What determines sports participation among 15-19 year old women

Historically, research into determinants of sport and physical activity has tended to focus on quantitative methods. Sport England commissioned the University of Oxford to undertake a review of existing qualitative research to help identify priority groups for a potential qualitative research programme. Oxford’s review confirmed that more qualitative research needs to be undertaken to understand sports participation.

Based on the evidence available, Oxford devised a framework which links together the factors (potential determinants) that are likely to influence an individual’s participation in sport and physical activity.

In undertaking research the framework can be used as a checklist to ensure all factors that influence participation or non-participation are explored and that the interrelationship between those factors is evaluated. It also helps to establish what interventions might best deal with the barriers associated with each of the determinants.

The Oxford framework has informed this piece of research in terms of the ‘life course’ element helping to identify several transitional’ lifestages that require qualitative investigation.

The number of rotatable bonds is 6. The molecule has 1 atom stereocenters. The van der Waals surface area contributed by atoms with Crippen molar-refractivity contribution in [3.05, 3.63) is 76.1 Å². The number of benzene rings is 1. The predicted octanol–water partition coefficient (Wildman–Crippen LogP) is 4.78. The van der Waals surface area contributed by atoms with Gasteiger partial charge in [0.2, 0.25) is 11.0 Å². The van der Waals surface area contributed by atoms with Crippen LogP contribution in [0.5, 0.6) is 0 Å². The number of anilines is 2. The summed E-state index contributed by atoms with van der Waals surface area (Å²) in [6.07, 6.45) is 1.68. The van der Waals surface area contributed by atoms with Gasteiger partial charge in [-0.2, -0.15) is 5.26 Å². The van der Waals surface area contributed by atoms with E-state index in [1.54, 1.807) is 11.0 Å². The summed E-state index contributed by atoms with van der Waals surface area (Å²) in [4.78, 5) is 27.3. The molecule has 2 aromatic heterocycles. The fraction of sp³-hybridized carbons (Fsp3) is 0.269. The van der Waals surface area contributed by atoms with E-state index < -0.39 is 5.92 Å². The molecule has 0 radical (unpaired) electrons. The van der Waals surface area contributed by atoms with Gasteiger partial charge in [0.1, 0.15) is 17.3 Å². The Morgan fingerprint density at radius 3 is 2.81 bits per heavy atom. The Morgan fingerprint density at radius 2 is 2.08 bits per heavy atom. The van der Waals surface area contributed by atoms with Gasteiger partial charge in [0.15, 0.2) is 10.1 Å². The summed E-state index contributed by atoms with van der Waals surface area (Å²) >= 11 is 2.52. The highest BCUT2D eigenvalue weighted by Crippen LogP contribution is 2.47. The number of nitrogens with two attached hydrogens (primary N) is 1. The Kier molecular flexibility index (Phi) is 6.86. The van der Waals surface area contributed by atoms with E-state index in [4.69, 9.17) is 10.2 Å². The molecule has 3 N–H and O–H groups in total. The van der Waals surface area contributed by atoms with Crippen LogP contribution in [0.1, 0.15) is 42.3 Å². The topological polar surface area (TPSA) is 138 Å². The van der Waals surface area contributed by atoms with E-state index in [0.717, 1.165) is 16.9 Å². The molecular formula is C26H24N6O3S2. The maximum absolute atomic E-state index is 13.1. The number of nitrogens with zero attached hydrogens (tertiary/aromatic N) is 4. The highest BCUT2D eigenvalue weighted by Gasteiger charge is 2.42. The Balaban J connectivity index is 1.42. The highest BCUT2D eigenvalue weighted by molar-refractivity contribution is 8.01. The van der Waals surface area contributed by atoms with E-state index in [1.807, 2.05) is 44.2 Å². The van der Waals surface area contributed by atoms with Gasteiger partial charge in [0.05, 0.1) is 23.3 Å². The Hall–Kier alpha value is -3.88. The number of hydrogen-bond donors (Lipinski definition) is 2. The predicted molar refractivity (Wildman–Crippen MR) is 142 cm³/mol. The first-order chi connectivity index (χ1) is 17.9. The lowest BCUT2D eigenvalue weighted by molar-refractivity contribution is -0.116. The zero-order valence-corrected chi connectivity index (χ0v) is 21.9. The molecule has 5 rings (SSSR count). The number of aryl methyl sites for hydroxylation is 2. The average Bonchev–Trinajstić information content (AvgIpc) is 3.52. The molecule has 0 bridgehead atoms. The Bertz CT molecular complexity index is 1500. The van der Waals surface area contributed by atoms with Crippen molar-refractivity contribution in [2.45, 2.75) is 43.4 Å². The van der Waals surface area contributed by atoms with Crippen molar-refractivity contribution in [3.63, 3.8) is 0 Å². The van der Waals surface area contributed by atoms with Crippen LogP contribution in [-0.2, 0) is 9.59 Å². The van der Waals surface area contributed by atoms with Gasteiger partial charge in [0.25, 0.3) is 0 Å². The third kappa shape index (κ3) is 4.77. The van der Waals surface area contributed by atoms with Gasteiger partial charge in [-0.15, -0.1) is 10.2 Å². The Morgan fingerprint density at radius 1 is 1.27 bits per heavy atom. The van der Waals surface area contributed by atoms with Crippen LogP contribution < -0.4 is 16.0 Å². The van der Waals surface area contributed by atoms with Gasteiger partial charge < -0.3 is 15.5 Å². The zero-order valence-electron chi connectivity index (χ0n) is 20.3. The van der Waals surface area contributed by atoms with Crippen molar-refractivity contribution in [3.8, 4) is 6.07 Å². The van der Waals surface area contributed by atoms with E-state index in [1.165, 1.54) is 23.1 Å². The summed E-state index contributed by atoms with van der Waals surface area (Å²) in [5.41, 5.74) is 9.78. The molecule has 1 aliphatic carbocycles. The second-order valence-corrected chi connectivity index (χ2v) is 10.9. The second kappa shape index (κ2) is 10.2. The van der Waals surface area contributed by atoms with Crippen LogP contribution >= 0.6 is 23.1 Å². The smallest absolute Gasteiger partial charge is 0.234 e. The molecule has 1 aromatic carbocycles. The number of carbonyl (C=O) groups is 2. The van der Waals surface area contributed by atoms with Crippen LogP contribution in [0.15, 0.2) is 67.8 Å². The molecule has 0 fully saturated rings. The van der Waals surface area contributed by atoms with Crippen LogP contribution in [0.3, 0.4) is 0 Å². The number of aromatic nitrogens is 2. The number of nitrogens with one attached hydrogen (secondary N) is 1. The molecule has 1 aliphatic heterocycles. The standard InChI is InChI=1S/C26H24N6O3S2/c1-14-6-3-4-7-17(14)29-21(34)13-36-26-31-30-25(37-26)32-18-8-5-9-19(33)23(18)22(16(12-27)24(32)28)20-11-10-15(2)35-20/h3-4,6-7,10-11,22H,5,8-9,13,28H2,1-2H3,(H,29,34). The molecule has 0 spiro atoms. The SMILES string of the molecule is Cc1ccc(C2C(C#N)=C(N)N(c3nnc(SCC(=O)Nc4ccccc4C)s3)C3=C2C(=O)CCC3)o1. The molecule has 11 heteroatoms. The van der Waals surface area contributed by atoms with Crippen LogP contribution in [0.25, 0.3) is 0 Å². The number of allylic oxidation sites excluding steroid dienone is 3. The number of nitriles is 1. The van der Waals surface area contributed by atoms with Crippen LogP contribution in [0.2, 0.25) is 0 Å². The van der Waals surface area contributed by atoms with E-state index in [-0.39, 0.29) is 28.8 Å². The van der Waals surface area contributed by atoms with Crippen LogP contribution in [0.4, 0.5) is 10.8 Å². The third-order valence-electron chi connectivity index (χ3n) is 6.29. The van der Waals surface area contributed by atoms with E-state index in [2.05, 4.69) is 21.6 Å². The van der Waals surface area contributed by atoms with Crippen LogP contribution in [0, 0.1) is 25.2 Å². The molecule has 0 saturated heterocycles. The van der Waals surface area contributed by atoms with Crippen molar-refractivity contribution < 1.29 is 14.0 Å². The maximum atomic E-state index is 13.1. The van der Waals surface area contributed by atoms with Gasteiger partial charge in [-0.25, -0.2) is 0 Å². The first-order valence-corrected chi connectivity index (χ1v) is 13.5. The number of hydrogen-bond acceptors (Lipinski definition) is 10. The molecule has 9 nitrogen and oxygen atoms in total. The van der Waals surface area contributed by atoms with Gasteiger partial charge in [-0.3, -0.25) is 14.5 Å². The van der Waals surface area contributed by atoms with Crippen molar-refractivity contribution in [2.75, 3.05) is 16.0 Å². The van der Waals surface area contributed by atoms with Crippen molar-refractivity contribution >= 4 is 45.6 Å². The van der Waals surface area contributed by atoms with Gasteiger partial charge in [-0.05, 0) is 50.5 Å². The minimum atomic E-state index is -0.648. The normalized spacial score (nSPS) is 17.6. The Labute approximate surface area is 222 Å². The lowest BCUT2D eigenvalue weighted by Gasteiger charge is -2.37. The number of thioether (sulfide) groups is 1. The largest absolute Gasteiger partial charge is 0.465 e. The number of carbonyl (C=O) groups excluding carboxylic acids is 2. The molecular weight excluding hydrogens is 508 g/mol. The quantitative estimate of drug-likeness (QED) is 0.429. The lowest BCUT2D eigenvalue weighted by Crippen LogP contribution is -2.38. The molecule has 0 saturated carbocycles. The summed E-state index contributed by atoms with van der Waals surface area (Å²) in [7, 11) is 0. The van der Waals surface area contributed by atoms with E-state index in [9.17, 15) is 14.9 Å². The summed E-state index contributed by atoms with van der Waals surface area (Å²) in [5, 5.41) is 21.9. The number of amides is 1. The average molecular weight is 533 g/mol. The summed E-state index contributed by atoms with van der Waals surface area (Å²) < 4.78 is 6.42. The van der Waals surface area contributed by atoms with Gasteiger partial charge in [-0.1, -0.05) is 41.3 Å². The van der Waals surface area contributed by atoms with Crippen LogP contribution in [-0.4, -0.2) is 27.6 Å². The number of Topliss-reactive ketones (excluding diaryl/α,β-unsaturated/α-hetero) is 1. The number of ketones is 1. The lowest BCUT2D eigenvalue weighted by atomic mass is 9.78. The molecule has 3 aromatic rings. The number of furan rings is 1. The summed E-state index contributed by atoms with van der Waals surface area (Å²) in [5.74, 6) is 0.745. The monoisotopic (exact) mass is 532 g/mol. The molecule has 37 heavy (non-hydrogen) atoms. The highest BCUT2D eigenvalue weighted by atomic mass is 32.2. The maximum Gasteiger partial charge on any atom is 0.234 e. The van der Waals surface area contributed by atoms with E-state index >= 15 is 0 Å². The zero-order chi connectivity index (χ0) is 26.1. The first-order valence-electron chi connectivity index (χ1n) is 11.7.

Given the absence of previous research in understanding participation amongst girls and young women identified in the Oxford review, combined with Sport England’s policy imperative of driving up participation, the need to undertake qualitative research amongst 15-19 year old women was identified as one of the priorities.

There are increasing concerns to drive up young people’s participation in sport and physical activity. The concern about levels of physical activity or inactivity among young people is noted in a recent review of adolescence (Coleman and Schofield 2005). Two key findings are reported. Firstly, among young people of secondary school age, boys are more likely to participate in sports and physical activity compared to girls.

Secondly, the gap between the genders becomes more pronounced with advanced age within the teenage years. In order to drive up participation in sport and physical activity, we must be aware of the factors that influence if, why, and when young women both commence and maintain their participation. Equally, we must be aware of the factors that discourage or prevent their participation in sport.

Sport England Research January 2006


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